Defensible Space


  • Determine Risk: We want to help you identify the items that may be posing an unnecessary risk to your family and your property. Some risk factors can be influenced by:
  • Aspect – Direction in which the face of the slope is situated;

  • Slope – Most predominant angle of the hillside measured in % of slope, on the site that the structure is located on; and

  • Vegetation or easily ignitable fuel types – within 0 to 100 feet of a structure.


  • Do Your Part! Take responsibility for maintaining your property by:
  • Trimming weeds and grasses to 4”-6” in height;
  • Remove slash and debris from the base of your trees;
  • Prune trees to within 6’-8’ of the ground;
  • Remove dead and dying plants and vegetation;
  • Recycle waste through disposal and chipping.


  • Plant Spacing and Separation: Regardless of plant selection, shrubs should be spaced so that no continuity exists between the ground fuels and tree crowns. Separate tree crowns by at least 10 feet. Separate individual shrub crowns by at least two times the height or clump shrubs into islands. Separate the islands by a distance of no less than two times the canopy height.


  • Creating Defensible Space does not mean removing all vegetation from around your home. Defensible Space is an area where material capable of allowing a fire to spread unchecked has been treated, cleared or modified to slow the rate and intensity of advancing wildfire and create an area for fire suppression operations to occur.
  • Creating Defensible Space Takes COMMUNITY Effort!
Make Your Home Fire Safe poster

Zone 1 - 30 feet of Lean, Clean & Green

  • Zone 1 extends 30 feet* out from buildings, structures, decks, etc.

    • Remove all dead plants, grass and weeds (vegetation).
    • Remove dead or dry leaves and pine needles from your yard, roof and rain gutters.
    • Trim trees regularly to keep branches a minimum of 10 feet from other trees.
    • Remove branches that hang over your roof and keep dead branches 10 feet away from your chimney.
    • Relocate wood piles into Zone 2.
    • Remove or prune flammable plants and shrubs near windows.
    • Remove vegetation and items that could catch fire from around and under decks.
    • Create a separation between trees, shrubs and items that could catch fire, such as patio furniture, wood piles, swing sets, etc.
Picture showing a house with cleared area around it to prevent fire

Zone 2 – 30-100 feet of Reduced Fuel

  • Zone 2 extends 100 feet out from buildings, structures, decks, etc.
  • Cut or mow annual grass down to a maximum height of 4 inches.
  • Create horizontal spacing between shrubs and trees. (See diagram)
  • Create vertical spacing between grass, shrubs and trees. (See diagram)
  • Remove fallen leaves, needles, twigs, bark, cones, and small branches. However, they may be permitted to a depth of 3 inches.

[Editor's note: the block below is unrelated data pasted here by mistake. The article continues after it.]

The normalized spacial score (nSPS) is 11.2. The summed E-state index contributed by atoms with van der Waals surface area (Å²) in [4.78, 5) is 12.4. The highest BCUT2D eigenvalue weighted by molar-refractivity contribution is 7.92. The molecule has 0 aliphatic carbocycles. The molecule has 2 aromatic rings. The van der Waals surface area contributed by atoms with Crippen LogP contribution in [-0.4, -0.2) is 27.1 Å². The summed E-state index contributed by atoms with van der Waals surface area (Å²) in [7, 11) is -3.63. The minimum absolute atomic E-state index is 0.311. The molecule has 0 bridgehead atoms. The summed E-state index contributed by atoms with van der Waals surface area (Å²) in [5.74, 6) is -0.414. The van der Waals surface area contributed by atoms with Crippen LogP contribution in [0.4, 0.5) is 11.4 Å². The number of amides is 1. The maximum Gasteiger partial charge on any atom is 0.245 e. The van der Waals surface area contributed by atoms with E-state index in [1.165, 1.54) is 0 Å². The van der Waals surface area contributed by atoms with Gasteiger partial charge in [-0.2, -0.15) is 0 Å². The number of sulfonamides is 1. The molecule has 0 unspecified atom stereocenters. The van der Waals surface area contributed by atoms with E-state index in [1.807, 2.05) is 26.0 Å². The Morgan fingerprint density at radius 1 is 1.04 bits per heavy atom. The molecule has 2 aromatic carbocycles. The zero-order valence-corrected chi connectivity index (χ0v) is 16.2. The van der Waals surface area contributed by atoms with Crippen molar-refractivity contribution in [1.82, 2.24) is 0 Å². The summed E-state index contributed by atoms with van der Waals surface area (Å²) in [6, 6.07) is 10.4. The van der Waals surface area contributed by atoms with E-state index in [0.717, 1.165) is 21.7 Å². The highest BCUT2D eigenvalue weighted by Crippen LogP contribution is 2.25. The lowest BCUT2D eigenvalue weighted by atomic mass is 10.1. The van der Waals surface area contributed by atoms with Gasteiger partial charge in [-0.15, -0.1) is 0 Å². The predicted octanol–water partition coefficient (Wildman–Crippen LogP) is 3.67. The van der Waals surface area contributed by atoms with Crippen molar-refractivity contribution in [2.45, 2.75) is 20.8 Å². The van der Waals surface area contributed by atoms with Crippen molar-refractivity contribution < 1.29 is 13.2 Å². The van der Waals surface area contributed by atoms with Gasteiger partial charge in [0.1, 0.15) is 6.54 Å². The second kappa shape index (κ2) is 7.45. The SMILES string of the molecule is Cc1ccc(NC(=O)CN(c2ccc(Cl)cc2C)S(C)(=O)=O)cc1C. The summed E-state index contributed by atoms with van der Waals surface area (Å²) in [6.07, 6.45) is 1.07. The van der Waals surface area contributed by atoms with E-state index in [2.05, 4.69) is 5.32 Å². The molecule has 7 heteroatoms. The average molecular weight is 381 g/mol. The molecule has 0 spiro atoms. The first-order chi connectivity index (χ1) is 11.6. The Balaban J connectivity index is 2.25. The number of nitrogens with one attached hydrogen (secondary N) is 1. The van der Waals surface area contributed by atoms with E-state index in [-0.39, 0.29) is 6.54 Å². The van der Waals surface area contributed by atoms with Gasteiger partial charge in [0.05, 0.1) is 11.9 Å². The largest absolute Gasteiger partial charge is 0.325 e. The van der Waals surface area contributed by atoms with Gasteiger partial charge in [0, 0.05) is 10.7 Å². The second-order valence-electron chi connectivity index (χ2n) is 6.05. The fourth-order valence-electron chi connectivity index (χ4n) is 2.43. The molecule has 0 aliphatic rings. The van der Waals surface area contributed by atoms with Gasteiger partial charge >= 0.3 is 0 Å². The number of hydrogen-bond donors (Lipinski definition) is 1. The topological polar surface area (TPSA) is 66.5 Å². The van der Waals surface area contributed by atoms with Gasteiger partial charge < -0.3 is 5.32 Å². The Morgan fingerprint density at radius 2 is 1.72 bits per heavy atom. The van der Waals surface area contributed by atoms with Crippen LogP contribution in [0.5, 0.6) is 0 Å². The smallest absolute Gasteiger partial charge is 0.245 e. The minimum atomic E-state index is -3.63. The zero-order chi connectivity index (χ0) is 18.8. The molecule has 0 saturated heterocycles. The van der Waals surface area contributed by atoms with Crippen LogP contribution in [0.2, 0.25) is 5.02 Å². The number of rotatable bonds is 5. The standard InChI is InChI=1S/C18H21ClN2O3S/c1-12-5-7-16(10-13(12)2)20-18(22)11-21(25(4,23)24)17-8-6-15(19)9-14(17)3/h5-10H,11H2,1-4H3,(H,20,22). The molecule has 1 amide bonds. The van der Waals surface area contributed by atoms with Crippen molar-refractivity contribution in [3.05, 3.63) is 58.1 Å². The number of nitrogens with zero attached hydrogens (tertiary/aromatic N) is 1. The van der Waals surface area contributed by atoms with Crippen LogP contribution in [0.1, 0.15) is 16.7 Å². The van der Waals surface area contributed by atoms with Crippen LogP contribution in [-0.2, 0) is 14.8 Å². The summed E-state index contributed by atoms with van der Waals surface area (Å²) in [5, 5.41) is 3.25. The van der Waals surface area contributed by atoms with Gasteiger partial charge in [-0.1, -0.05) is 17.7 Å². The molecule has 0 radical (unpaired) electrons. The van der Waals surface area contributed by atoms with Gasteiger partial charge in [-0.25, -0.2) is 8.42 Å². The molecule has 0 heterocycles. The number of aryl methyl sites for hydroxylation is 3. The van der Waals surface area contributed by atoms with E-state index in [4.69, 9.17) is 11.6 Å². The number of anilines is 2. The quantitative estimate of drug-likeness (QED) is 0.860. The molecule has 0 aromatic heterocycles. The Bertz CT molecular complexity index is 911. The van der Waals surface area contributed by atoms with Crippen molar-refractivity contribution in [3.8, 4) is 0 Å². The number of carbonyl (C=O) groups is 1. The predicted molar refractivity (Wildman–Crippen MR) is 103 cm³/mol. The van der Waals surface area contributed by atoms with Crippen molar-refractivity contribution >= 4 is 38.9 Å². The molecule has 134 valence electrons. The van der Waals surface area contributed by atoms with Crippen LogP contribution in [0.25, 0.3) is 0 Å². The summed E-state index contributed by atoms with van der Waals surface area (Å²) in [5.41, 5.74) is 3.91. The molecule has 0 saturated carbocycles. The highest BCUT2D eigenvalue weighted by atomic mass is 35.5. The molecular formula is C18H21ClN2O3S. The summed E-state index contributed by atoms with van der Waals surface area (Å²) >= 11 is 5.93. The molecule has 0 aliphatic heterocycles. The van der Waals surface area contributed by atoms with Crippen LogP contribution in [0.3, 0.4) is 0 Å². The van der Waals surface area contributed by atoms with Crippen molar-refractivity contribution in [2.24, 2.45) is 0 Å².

• Check with your local fire department for any additional defensible space or weed abatement ordinances.

Plant and Tree Spacing: The spacing between grass, shrubs, and trees is crucial to reduce the spread of wildfires. Spacing needed is determined by the type and size of brush and trees, as well as the slope of the land. For example, a property on a steep slope with larger vegetation requires greater spacing between trees and shrubs than a level property that has small, sparse vegetation.

  • Vertical Spacing: Remove all tree branches at least 6 feet from the ground. Allow extra vertical space between shrubs and trees. Lack of vertical space can allow a fire to move from the ground to the brush to the tree tops like a ladder. To determine the proper vertical spacing between shrubs and the lowest branches of trees, use the formula below.

     A five foot shrub is growing near a tree. 3×5 = 15 feet of clearance needed between the top of the shrub and the lowest tree branch.

  • Horizontal Spacing 
    Horizontal spacing depends on the slope of the land and the height of the shrubs or trees. Check the chart (right) to determine spacing distance.

    Fire-Safe Landscaping
    Fire-safe landscaping isn’t necessarily the same thing as a well-maintained yard. Fire-safe landscaping uses fire-resistant plants that are strategically planted to resist the spread of fire to your home.

    Choose Fire-Resistant Plants and Materials

    • Create fire-safe zones with stone walls, patios, decks and roadways.
    • Use rock, mulch, flower beds and gardens as ground cover for bare spaces and as effective firebreaks.
    • There are no “fire-proof” plants. Select high-moisture plants that grow close to the ground and have a low sap or resin content.
    • Check your local nursery, landscape contractor or nursery for advice on fire-resistant plants that are suited for your area.
Map of trees showing how fire can climb up the various heights
Map of trees and distance between them

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